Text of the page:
Nervous System [6]: Conditioning (A Level Biology)


Uploaded by freeeschool on 02.09.2012

Transcript:
A Level Biology_Nervous System 6-Conditioning
Welcome to my sixth video in this series on the nervous system and this one has to do
with conditioning. As a quick introduction to conditioning, if
you take a look at the following clips. Usually, we’ll probably recognize what those symbols
are and this is a form of conditioning. So, we’re probably aware of what this brand
is. This is the brand Mercedez. You will probably because you’ve been exposed to a number
of times. You all realize that this symbol means the car brand Mercedez, but if you were
to show to someone who had no exposure to advertising or any form of influence like
that, they wouldn’t have any concept of this representing a car chain; the two things
wouldn’t seem to be linked. What this shows is this is learned behavior. You’ve learned
that this symbol means Mercedez much in the same way that you’ve learned that this symbol
means Pepsi, this one means HSBC, this one means McDonalds, and this one means Apple.
Probably the most famous example of conditioning has to do with the guy called Pavlov and he
did a lot of work modeling conditioning in dogs. This dog on here shows the methodology
that he used. The first thing that he did was he presented the dog with the food. Obviously,
the dog began to salivate. So, we can think of the food as our primarily stimulus. It’s
the thing that was shown to the dog and that caused the response, and the response, in
this case, is salivation. So, this diagram here shows us what happens
before the dog had become conditioned. Now, the bell here is what’s known as the secondary
stimulus. The bell being rang just on its own caused no response in the dog as you would
expect because the dog haven’t learn that the bell is associated with the food yet.
This shows what happens before the conditioning. Now, this next thing that he did was he put
the bell with the food. So, every time the food was put down, Pavlov or one of the people
working on the experiment rang the bell as well, and what happened was that the dog would
salivate, and the dog would salivate because of the presence of the food.
Now, he repeated this over and over again. So, every time he put the food down, he rang
the bell and he repeated this a number of times until the dog began to associate the
food with the bell. Now, the final piece of the jigsaw is when he didn’t put down the
food and just rang the bell. Now, what happened at this point, because the dog associated
the bell with the food, the dog began to salivate and that’s what’s referred to as a conditioned
response. The dog had learned that the bell usually came along with the food and, hence,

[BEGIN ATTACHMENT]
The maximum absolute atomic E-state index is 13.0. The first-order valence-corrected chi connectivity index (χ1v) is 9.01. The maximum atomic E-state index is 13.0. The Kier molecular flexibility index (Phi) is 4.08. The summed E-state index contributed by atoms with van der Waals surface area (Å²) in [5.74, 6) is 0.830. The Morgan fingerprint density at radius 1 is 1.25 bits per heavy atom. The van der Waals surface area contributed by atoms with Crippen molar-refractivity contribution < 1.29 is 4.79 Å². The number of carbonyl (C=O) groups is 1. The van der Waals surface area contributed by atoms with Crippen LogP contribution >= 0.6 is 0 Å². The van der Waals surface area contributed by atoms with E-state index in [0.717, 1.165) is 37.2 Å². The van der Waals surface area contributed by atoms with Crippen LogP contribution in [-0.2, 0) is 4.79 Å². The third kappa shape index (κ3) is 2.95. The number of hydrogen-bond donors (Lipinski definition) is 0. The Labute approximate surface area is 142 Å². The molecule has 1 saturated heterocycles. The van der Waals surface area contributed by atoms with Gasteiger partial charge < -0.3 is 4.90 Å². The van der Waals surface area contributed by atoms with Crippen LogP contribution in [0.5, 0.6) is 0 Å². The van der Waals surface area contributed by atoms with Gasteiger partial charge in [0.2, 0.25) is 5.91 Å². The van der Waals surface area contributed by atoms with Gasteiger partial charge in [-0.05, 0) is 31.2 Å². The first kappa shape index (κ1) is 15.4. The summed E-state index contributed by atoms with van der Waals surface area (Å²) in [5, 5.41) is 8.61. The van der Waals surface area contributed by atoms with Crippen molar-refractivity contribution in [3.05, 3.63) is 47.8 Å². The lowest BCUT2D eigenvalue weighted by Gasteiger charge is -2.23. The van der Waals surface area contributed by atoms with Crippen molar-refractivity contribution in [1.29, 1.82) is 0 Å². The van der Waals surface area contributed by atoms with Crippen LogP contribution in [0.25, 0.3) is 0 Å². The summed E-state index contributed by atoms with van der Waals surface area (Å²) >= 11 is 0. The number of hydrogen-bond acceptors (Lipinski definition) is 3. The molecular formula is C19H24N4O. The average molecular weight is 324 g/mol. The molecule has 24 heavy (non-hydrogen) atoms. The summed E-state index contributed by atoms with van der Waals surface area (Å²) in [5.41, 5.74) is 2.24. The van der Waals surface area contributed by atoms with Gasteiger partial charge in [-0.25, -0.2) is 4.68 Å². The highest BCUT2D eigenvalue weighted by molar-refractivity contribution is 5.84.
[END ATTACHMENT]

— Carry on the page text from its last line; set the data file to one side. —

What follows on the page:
salivation. So, just to summarize there then, you have
the primary stimulus which is the food; you have the secondary stimulus which the bell,
and you have the response which is salivation. So, in a conditioned response, what’s technically
happening is the secondary stimulus or the bell causes the response, which is salivation,
even though the two are not directly linked. There’s no reason, there’s no reason why
the bell should caused salivation in the dog. It’s the fact that the dog has learned that
the bell is associated with the primary stimulus which is the food, and hence, you get a conditioned
response; the dog salivates when you ring the bell.
Most of our responses, as humans too, on different stimuli are usually conditioned. Another reasonable
example of this is when the bell rings at the end of a lesson. That’s a conditioned
response you’ve learned that at the end of the lesson or the bell usually means the
end of the lesson. Now, if you rang the bell and simply have no experience of school, then
they wouldn’t realize that that bell meant the end of the lesson, and hence, that’s
a conditioned response. In summary, conditioning is a learned response.
Probably the best example of conditioning has to do with Pavlov’s dogs. This is where
Pavlov linked or rang a bell and placed food down in front dog simultaneously. He repeated
this process a number of times. He then, on one occasion, removed the food and only rang
the bell. The dogs then associated the bell with the food and, hence, this caused salivation.
In this example, the food is the primary stimulus, the secondary stimulus is the bell, and the
response is salivation. Technically, what conditioning is, is where a secondary stimulus
causes a response even though that the two are not directly linked. Most responses in
humans are conditioned or learned responses.